Genetics key to why world’s greatest solo climber doesn’t feel fear

[Alex] Honnold is history’s greatest ever climber in the free solo style, meaning he ascends without a rope or protective equipment of any kind.

When the Explorers Hall presentation concluded,…neurobiologist [Jane Joseph] waited to share a few words with Synnott about the part of the brain that triggers fear…[She] said, “That kid’s amygdala isn’t firing.”


[However, a]n initial anatomical scan of Honnold’s brain [showed otherwise]…Whatever else explains how Honnold can climb ropeless into the Death Zone, it isn’t because there’s an empty space where his amygdala should be. At a glance, Joseph says, the apparatus seems perfectly healthy.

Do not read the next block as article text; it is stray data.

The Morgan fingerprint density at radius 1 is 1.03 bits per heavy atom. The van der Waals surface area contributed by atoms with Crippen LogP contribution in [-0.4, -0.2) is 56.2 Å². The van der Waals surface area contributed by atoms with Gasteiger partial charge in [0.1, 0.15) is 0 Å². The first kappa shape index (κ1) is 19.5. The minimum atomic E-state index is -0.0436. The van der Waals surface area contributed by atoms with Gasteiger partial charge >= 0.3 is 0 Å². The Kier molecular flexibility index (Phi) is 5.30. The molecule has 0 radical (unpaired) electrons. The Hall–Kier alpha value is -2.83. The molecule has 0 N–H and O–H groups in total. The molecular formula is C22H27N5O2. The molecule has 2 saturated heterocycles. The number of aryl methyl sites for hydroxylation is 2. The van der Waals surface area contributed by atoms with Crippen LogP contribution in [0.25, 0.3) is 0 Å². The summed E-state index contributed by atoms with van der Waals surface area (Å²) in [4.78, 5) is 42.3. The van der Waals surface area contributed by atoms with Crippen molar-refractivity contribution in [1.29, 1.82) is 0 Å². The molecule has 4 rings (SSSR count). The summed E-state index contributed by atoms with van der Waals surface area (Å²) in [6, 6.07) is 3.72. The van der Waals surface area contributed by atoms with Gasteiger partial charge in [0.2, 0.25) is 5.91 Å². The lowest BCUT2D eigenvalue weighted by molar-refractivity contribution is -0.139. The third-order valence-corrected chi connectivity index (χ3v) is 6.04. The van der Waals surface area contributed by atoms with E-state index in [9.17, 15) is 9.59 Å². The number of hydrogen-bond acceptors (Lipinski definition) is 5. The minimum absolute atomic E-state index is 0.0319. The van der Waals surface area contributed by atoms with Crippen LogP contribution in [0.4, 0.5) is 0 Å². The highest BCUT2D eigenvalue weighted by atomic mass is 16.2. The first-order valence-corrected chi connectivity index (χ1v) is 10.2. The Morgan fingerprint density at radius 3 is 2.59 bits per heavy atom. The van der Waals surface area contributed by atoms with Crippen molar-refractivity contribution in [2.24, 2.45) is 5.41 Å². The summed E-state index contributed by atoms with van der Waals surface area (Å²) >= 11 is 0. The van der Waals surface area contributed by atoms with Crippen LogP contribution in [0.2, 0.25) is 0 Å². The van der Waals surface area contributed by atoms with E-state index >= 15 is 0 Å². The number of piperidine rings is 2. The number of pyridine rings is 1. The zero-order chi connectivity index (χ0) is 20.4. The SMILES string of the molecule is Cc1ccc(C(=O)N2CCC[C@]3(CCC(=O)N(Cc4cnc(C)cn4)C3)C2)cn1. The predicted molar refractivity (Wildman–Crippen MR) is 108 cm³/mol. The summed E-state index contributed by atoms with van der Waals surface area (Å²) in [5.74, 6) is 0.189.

Genetics has a clearer role in the personality traits that have helped motivate Honnold’s ropeless climbing…The trait is associated with lower anxiety and a blunted response to potentially dangerous situations.


The total lack of activation throughout most of Honnold’s brain during the reward task is a good fit with the hypothesis that sensation seekers need powerful stimuli in order to ramp up the dopamine circuitry that makes an experience feel rewarding, Joseph says…

The GLP aggregated and excerpted this blog/article to reflect the diversity of news, opinion and analysis. Read full, original post: The Strange Brain of the World’s Greatest Solo Climber

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